Occupational Asthma Reference

Miller ME, Lummus ZL, Bernstein DI, Occupational asthma caused by FD&C blue dye no. 2, Allergy Asthma Proc, 1996;17:31-34,

Keywords: USA, indigotine, dye, case report, ch, food, nc, Male, who, cough, non-occupational, IgE, IgA, IgM, IgG, ets, alveolitis, X, FEV1, asthma

Known Authors

David Bernstein, Cincinatti David Bernstein

Zana Lummus, Cincinatti Zana Lummus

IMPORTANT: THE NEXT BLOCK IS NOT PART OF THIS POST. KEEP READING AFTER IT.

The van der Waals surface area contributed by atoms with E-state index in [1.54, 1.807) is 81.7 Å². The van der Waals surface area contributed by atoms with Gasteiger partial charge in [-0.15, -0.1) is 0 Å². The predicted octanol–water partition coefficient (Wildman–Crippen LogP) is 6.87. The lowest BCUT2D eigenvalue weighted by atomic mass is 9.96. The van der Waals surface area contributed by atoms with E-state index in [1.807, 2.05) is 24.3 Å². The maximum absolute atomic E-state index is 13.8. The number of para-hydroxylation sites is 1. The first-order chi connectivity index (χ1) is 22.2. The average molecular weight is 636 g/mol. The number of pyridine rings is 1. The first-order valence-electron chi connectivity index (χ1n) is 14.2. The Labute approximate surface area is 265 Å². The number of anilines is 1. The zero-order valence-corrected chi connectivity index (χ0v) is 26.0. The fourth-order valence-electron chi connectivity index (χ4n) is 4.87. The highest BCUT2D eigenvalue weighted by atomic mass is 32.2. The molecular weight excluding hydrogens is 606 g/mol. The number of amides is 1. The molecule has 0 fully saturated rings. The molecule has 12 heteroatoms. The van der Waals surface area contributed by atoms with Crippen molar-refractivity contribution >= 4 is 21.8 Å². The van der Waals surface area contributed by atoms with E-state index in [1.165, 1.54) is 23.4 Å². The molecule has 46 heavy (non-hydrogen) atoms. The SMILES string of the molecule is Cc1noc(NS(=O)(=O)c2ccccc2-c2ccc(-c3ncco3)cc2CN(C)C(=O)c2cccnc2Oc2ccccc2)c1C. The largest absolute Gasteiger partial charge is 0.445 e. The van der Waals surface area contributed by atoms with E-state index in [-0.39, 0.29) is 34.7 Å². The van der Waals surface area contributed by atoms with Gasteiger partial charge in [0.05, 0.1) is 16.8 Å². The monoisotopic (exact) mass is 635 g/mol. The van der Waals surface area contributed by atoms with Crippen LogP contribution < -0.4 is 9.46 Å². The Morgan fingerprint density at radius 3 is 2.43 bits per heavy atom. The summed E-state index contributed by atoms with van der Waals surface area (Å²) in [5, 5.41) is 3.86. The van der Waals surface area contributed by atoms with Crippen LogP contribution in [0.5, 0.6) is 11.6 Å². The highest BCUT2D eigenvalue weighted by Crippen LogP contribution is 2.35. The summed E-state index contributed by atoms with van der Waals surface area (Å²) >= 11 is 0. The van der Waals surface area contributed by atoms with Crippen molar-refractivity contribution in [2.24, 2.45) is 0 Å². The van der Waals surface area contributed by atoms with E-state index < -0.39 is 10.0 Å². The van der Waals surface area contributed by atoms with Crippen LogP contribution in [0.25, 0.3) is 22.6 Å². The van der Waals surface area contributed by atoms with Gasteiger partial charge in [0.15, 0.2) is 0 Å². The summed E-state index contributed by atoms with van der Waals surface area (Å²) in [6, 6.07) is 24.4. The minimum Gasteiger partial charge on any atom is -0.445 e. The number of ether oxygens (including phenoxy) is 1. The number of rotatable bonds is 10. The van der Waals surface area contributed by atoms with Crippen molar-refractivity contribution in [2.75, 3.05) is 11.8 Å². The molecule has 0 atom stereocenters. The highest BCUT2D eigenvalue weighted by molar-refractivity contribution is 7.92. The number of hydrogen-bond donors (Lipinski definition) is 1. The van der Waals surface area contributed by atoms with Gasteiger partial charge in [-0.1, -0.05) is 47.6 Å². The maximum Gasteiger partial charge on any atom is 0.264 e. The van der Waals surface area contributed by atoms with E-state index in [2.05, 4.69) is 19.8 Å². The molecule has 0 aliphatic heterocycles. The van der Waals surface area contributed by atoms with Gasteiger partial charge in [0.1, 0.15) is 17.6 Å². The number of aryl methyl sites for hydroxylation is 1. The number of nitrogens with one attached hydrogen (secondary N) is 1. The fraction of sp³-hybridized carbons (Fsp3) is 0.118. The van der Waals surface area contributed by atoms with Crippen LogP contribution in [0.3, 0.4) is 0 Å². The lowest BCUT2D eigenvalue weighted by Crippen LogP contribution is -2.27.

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We report the case of a 55-year-old male who experienced cough, dyspnea, wheezing, and nasal congestion immediately upon exposure to FD&C Blue Dye No. 2 (Indigotine) at work. The patient had worked for 10 years mixing and grinding powdered synthetic red, yellow, and blue dyes for use in foods; symptoms had occurred for 2 years and only with exposure to Indigotine (C16H8N2Na2O8S2), a free flowing blue powder. Prick testing to Indigotine (20 mg/mL) was negative. ELISA failed to detect specific IgE, IgA, IgM, or IgG to Indigotine-HSA conjugates. Bronchial challenge was done according to the method of Pepys et al. beginning with 4 x 10(-4) lactose dilution of Indigotine powder. After 5 minutes of exposure to 4 gm Indigotine/100 gm lactose, the patient developed dyspnea and audible wheezing. At 20 minutes postexposure, there was a 20% decline in FEV1 from prechallenge baseline; no late phase response was observed. A second bronchial challenge with sodium sulfate, the major nondye product additive was negative. To our knowledge, this is the first documented case of occupational asthma due to FD&C Blue Dye No. 2. The pathogenesis is uncertain but does not appear to be IgE mediated

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